“As colorists, we are not just responsible for enhancing each individual shot based on the vision of the filmmakers, but also for helping to visually construct an emotional arc over time.”
NAME: Ian Vertovec
TITLE: Supervising Colorist
COMPANY: Light Iron
CAN YOU DESCRIBE YOUR ROLE IN THE COMPANY?
A Hollywood-based collaborator for motion picture finishing, with a studio in New York City as well.
AS A COLORIST, WHAT WOULD SURPRISE PEOPLE THE MOST ABOUT WHAT FALLS UNDER THAT TITLE?
As colorists, we are not just responsible for enhancing each individual shot based on the vision of the filmmakers, but also for helping to visually construct an emotional arc over time. For example, a warm scene feels warmer coming out of a cool scene as opposed to another warm scene. We have the ability and responsibility to nudge the audience emotionally over the course of the film. Using color in this way makes color grading a bit like a cross between photography and editing.
ARE YOU SOMETIMES ASKED TO DO MORE THAN JUST COLOR ON PROJECTS?
Once in a while, I’ll be asked to change the color of an object, like change a red dress to blue or a white car to black. While we do have remarkable tools at our disposal, this isn’t quite the correct way to think about what we can do. Instead of being able to change the color of objects, it’s more like we can change the color of the light shining on objects. So instead of being able to turn a red dress to blue, I can change the light on the dress (and only the dress) to be blue. So while the dress will appear blue, it will not look exactly how a naturally blue dress would look under white light.
WHAT’S YOUR FAVORITE PART OF THE JOB?
There is a moment with new directors, after watching the first finished scene, when they realize they have made a gorgeous-looking movie. It’s their first real movie, which they never fully saw until that moment — on the big screen, crystal clear and polished — and it finally looks how they envisioned it. They are genuinely proud of what they’ve done, as well as appreciative of what you brought out in their work. It’s an authentic filmmaking moment.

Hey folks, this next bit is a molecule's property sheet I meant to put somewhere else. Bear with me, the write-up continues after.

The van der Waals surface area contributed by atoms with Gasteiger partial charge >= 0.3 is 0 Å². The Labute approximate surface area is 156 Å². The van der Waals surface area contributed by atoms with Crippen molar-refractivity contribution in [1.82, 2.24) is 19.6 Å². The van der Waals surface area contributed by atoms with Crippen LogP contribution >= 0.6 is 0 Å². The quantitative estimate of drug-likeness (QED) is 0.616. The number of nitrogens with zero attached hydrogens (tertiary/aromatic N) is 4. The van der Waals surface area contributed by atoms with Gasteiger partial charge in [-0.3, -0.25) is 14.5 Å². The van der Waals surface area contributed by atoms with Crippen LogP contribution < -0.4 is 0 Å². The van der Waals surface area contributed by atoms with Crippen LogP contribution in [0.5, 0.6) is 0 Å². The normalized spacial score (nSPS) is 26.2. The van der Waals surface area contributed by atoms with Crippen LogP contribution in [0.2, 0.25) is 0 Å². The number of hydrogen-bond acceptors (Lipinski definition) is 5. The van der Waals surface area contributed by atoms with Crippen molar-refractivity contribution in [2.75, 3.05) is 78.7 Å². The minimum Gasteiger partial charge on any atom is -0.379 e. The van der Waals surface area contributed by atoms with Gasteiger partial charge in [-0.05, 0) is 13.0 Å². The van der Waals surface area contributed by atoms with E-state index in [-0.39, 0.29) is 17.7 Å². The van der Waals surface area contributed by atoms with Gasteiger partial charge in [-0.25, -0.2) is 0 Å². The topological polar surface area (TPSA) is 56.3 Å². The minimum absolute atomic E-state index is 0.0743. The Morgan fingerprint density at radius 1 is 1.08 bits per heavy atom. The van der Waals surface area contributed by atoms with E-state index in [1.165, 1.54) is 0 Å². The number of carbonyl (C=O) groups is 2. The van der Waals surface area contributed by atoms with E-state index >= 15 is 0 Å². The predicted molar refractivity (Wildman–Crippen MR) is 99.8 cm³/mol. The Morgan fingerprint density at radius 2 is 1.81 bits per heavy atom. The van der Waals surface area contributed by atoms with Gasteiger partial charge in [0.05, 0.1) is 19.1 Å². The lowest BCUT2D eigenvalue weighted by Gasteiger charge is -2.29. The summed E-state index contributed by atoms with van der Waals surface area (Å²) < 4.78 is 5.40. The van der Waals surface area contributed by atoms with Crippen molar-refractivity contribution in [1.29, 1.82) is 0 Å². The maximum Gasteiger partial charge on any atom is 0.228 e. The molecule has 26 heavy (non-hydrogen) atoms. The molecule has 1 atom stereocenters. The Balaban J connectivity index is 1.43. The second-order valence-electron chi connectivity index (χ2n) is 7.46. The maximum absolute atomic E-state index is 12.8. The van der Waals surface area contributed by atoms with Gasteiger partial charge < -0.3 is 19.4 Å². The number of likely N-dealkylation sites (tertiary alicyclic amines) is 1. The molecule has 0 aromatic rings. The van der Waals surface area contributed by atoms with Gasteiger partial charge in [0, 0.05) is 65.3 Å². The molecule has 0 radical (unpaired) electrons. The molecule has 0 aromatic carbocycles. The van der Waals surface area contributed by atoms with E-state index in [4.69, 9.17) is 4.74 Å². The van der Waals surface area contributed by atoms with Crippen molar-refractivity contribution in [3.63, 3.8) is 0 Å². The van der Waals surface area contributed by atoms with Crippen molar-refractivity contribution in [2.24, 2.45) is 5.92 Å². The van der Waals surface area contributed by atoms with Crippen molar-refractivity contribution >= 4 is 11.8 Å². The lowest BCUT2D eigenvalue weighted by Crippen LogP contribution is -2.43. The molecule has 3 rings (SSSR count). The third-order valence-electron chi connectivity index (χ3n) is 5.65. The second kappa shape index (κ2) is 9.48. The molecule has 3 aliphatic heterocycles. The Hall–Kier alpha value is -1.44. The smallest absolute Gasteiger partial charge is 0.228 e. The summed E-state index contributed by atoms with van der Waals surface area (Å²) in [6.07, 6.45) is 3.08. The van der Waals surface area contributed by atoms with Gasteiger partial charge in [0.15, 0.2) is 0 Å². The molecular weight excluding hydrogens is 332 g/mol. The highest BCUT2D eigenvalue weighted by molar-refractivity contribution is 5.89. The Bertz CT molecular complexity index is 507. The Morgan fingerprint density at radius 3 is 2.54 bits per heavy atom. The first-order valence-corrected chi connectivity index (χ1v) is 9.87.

WHAT’S YOUR LEAST FAVORITE?
Working on multiple jobs at a time and long days can be very, very draining. It’s important to take regular breaks to rest your eyes.
IF YOU DIDN’T HAVE THIS JOB, WHAT WOULD YOU BE DOING INSTEAD?
Something with photography, VFX or design, maybe.
HOW EARLY ON DID YOU KNOW THIS WOULD BE YOUR PATH?
I was doing image manipulation in high school and college before I even knew what color grading was.
CAN YOU NAME SOME RECENT PROJECTS YOU HAVE WORKED ON?
Just Mercy, Murder Mystery, GLOW, What We Do in the Shadows and Too Old to Die Young.
WHAT IS THE PROJECT THAT YOU ARE MOST PROUD OF?
Sometimes your perspective and a filmmaker’s perspective for a color grade can be quite divergent. There can be a temptation to take the easy way and either defer or overrule. I find tremendous value in actually working out those differences and seeing where and why you are having a difference of opinion.
It can be a little scary, as nobody wants to be perceived as confrontational, but if you can civilly explain where and why you see a different approach, the result will almost always be better than what either of you thought possible in the first place. It also allows you to work more closely and understand each other’s creative instincts more accurately. Those are the moments I am most proud of — when we worked through an awkward discord and built something better.
WHERE DO YOU FIND INSPIRATION?
I have a fairly extensive library of Pinterest boards — mostly paintings — but it’s real life and being in the moment that I find more interesting. The color of a green leaf at night under a sodium vapor light, or how sunlight gets twisted by a plastic water bottle — that is what I find so cool. Why ruin that with an Insta post?
NAME THREE PIECES OF TECHNOLOGY YOU CAN’T LIVE WITHOUT.
FilmLight Baselight’s Base Grade, FilmLight Baselight’s Texture Equalizer and my Red Hydrogen.
WHAT SOCIAL MEDIA CHANNELS DO YOU FOLLOW?
WHAT DO YOU DO TO DE-STRESS FROM IT ALL?
After working all day on a film, I often don’t feel like watching another movie when I get home because I’ll just be thinking about the color. I usually unwind with a video game, book or podcast. The great thing about a book or video games is that they demand your 100% attention. You can’t be simultaneously browsing social media or the news or be thinking about work. You have to be 100% in the moment, and it really resets your brain.